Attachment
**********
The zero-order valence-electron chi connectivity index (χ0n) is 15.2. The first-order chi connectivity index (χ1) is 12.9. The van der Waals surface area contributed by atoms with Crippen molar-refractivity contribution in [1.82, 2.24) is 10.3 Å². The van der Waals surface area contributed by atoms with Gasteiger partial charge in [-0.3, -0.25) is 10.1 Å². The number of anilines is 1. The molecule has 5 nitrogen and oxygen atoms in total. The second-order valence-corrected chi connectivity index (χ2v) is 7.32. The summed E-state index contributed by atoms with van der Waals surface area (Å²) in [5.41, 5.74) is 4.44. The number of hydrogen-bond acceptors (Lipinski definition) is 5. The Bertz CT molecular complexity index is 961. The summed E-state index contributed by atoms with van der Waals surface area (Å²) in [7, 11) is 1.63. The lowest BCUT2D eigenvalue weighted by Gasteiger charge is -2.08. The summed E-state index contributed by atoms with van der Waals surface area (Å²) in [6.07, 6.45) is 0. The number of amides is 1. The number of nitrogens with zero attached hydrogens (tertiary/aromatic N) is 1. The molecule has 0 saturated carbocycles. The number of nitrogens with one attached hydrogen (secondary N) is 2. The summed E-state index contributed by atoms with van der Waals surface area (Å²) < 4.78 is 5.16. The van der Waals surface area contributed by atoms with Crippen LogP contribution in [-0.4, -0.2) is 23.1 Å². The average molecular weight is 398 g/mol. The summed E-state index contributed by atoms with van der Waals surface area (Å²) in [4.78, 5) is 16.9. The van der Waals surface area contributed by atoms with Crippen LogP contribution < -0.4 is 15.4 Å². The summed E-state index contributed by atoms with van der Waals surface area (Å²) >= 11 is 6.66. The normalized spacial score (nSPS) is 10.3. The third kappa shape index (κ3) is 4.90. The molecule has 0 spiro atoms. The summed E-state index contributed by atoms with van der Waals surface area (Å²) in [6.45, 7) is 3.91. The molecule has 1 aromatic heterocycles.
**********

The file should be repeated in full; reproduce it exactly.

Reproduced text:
The zero-order valence-electron chi connectivity index (χ0n) is 15.2. The first-order chi connectivity index (χ1) is 12.9. The van der Waals surface area contributed by atoms with Crippen molar-refractivity contribution in [1.82, 2.24) is 10.3 Å². The van der Waals surface area contributed by atoms with Gasteiger partial charge in [-0.3, -0.25) is 10.1 Å². The number of anilines is 1. The molecule has 5 nitrogen and oxygen atoms in total. The second-order valence-corrected chi connectivity index (χ2v) is 7.32. The summed E-state index contributed by atoms with van der Waals surface area (Å²) in [5.41, 5.74) is 4.44. The number of hydrogen-bond acceptors (Lipinski definition) is 5. The Bertz CT molecular complexity index is 961. The summed E-state index contributed by atoms with van der Waals surface area (Å²) in [7, 11) is 1.63. The lowest BCUT2D eigenvalue weighted by Gasteiger charge is -2.08. The summed E-state index contributed by atoms with van der Waals surface area (Å²) in [6.07, 6.45) is 0. The number of amides is 1. The number of nitrogens with zero attached hydrogens (tertiary/aromatic N) is 1. The molecule has 0 saturated carbocycles. The number of nitrogens with one attached hydrogen (secondary N) is 2. The summed E-state index contributed by atoms with van der Waals surface area (Å²) < 4.78 is 5.16. The van der Waals surface area contributed by atoms with Crippen LogP contribution in [-0.4, -0.2) is 23.1 Å². The average molecular weight is 398 g/mol. The summed E-state index contributed by atoms with van der Waals surface area (Å²) in [4.78, 5) is 16.9. The van der Waals surface area contributed by atoms with Crippen LogP contribution < -0.4 is 15.4 Å². The summed E-state index contributed by atoms with van der Waals surface area (Å²) >= 11 is 6.66. The normalized spacial score (nSPS) is 10.3. The third kappa shape index (κ3) is 4.90. The molecule has 0 spiro atoms. The summed E-state index contributed by atoms with van der Waals surface area (Å²) in [6.45, 7) is 3.91. The molecule has 1 aromatic heterocycles.